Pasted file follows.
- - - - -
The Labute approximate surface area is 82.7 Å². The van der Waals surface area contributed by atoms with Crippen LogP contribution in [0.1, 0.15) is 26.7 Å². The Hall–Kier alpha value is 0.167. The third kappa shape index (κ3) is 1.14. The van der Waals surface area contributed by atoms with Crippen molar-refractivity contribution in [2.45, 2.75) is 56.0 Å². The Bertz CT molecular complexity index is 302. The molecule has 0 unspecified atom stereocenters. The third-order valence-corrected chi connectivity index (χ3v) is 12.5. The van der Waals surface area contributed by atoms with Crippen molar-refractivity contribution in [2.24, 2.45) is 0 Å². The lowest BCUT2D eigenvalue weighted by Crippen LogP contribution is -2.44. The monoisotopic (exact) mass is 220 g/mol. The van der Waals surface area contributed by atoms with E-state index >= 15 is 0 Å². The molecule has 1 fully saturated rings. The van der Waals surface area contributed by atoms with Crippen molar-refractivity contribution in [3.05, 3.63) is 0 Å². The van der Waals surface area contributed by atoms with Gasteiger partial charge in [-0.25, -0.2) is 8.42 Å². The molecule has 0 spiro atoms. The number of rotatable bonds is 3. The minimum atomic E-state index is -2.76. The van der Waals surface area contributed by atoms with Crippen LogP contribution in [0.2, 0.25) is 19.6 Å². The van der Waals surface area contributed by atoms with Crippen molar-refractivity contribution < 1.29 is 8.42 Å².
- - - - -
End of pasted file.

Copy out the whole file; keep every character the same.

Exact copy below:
The Labute approximate surface area is 82.7 Å². The van der Waals surface area contributed by atoms with Crippen LogP contribution in [0.1, 0.15) is 26.7 Å². The Hall–Kier alpha value is 0.167. The third kappa shape index (κ3) is 1.14. The van der Waals surface area contributed by atoms with Crippen molar-refractivity contribution in [2.45, 2.75) is 56.0 Å². The Bertz CT molecular complexity index is 302. The molecule has 0 unspecified atom stereocenters. The third-order valence-corrected chi connectivity index (χ3v) is 12.5. The van der Waals surface area contributed by atoms with Crippen molar-refractivity contribution in [2.24, 2.45) is 0 Å². The lowest BCUT2D eigenvalue weighted by Crippen LogP contribution is -2.44. The monoisotopic (exact) mass is 220 g/mol. The van der Waals surface area contributed by atoms with E-state index >= 15 is 0 Å². The molecule has 1 fully saturated rings. The van der Waals surface area contributed by atoms with Crippen molar-refractivity contribution in [3.05, 3.63) is 0 Å². The van der Waals surface area contributed by atoms with Gasteiger partial charge in [-0.25, -0.2) is 8.42 Å². The molecule has 0 spiro atoms. The number of rotatable bonds is 3. The minimum atomic E-state index is -2.76. The van der Waals surface area contributed by atoms with Crippen LogP contribution in [0.2, 0.25) is 19.6 Å². The van der Waals surface area contributed by atoms with Crippen molar-refractivity contribution < 1.29 is 8.42 Å².